To evaluate the effects of using an internal fixation plate to augment primary 3-loop pulley (3LP) repair of canine gastrocnemius tendons (GTs).
48 cadaveric GTs from 24 adult dogs.
GTs were dissected free from other tissues, transected, and randomly assigned to 4 groups (n = 12/group). GTs were repaired with 2-0 polypropylene with a 3LP repair alone or a 3LP repair augmented with a 3-hole veterinary cuttable plate (3VCP), a 5-hole veterinary cuttable plate (5VCP), or a 7-hole veterinary cuttable plate (7VC P). Biomechanical loads, construct stiffness, gap formation, and failure modes were compared between groups.
Yield, peak, and failure loads were all significantly increased for the 5VCP and 7VCP groups, compared with the 3LP alone group. Increasing plate length from 3VCP to 5VCP and from 3VCP to 7VCP increased yield, peak, and failure loads. No differences were found between the 3LP and 3VCP groups with regard to yield and peak loads, but failure load was increased in the 3VCP group. Loads to create 1-mm and 3-mm gaps were significantly greater for the 5VCP and 7VCP groups, compared with the 3LP alone and 3VCP groups. Mode of plate attachment failure differed among groups.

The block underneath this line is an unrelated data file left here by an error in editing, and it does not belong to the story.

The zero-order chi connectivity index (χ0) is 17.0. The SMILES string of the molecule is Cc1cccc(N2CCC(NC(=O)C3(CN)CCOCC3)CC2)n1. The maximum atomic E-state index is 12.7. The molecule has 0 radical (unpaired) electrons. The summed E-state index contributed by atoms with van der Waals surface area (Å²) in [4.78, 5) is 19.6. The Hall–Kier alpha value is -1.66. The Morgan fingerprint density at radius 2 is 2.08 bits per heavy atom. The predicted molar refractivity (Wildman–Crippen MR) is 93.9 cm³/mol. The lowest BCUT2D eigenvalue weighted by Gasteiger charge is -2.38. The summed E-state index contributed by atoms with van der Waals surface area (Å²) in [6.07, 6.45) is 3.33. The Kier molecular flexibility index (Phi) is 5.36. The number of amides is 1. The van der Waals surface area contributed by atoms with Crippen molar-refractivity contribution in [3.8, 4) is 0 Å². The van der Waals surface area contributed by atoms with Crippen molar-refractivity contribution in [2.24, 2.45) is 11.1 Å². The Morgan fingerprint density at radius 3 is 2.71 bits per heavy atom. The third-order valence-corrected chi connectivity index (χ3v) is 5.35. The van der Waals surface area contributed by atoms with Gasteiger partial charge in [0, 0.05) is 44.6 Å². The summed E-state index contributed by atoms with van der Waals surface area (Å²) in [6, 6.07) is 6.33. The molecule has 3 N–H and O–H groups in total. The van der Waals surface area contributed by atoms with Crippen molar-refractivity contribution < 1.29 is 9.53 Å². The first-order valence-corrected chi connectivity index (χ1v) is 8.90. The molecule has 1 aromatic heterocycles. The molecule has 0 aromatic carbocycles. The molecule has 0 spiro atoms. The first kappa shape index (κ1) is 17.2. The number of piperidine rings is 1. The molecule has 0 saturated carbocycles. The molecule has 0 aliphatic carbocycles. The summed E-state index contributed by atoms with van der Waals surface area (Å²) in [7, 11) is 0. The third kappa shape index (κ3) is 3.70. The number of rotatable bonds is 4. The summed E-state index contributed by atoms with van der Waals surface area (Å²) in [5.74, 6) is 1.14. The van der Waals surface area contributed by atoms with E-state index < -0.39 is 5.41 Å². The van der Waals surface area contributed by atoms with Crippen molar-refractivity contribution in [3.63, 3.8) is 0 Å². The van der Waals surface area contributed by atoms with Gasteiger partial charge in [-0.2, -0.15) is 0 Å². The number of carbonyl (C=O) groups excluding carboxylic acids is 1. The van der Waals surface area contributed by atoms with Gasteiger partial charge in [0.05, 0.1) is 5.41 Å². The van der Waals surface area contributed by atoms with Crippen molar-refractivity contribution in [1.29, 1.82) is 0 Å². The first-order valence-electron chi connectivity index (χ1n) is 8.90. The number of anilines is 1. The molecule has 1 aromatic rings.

Tendon plate augmentation may be a viable surgical option to increase the strength of the tenorrhaphy in dogs. However, in vivo studies evaluating the effects of plate augmentation on the tendon blood supply and progression of healing are needed prior to clinical application.